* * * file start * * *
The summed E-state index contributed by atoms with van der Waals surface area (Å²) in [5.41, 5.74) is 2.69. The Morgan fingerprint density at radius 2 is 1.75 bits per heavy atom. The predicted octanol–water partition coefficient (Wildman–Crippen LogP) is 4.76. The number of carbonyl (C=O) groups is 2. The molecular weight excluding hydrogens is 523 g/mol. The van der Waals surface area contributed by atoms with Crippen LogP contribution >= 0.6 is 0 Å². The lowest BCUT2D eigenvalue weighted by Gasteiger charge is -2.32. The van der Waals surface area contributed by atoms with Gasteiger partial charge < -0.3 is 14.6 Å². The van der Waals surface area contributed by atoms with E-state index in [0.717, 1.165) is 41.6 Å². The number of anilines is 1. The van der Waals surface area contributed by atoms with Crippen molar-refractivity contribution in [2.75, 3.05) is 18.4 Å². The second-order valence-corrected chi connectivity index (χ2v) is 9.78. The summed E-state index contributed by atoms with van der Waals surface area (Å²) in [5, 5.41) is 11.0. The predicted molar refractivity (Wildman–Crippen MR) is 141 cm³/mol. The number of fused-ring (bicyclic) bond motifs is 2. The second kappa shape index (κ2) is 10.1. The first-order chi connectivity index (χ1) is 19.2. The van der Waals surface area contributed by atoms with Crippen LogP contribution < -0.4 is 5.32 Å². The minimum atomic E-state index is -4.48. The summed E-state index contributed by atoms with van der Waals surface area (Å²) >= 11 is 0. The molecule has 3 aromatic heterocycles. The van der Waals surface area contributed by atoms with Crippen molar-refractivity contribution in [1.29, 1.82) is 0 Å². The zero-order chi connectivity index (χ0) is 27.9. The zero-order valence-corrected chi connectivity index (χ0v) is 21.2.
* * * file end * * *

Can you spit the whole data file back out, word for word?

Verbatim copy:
The summed E-state index contributed by atoms with van der Waals surface area (Å²) in [5.41, 5.74) is 2.69. The Morgan fingerprint density at radius 2 is 1.75 bits per heavy atom. The predicted octanol–water partition coefficient (Wildman–Crippen LogP) is 4.76. The number of carbonyl (C=O) groups is 2. The molecular weight excluding hydrogens is 523 g/mol. The van der Waals surface area contributed by atoms with Crippen LogP contribution >= 0.6 is 0 Å². The lowest BCUT2D eigenvalue weighted by Gasteiger charge is -2.32. The van der Waals surface area contributed by atoms with Gasteiger partial charge < -0.3 is 14.6 Å². The van der Waals surface area contributed by atoms with E-state index in [0.717, 1.165) is 41.6 Å². The number of anilines is 1. The van der Waals surface area contributed by atoms with Crippen molar-refractivity contribution in [2.75, 3.05) is 18.4 Å². The second-order valence-corrected chi connectivity index (χ2v) is 9.78. The summed E-state index contributed by atoms with van der Waals surface area (Å²) in [5, 5.41) is 11.0. The predicted molar refractivity (Wildman–Crippen MR) is 141 cm³/mol. The number of fused-ring (bicyclic) bond motifs is 2. The second kappa shape index (κ2) is 10.1. The first-order chi connectivity index (χ1) is 19.2. The van der Waals surface area contributed by atoms with Crippen LogP contribution < -0.4 is 5.32 Å². The minimum atomic E-state index is -4.48. The summed E-state index contributed by atoms with van der Waals surface area (Å²) >= 11 is 0. The molecule has 3 aromatic heterocycles. The van der Waals surface area contributed by atoms with Crippen molar-refractivity contribution in [1.29, 1.82) is 0 Å². The zero-order chi connectivity index (χ0) is 27.9. The zero-order valence-corrected chi connectivity index (χ0v) is 21.2.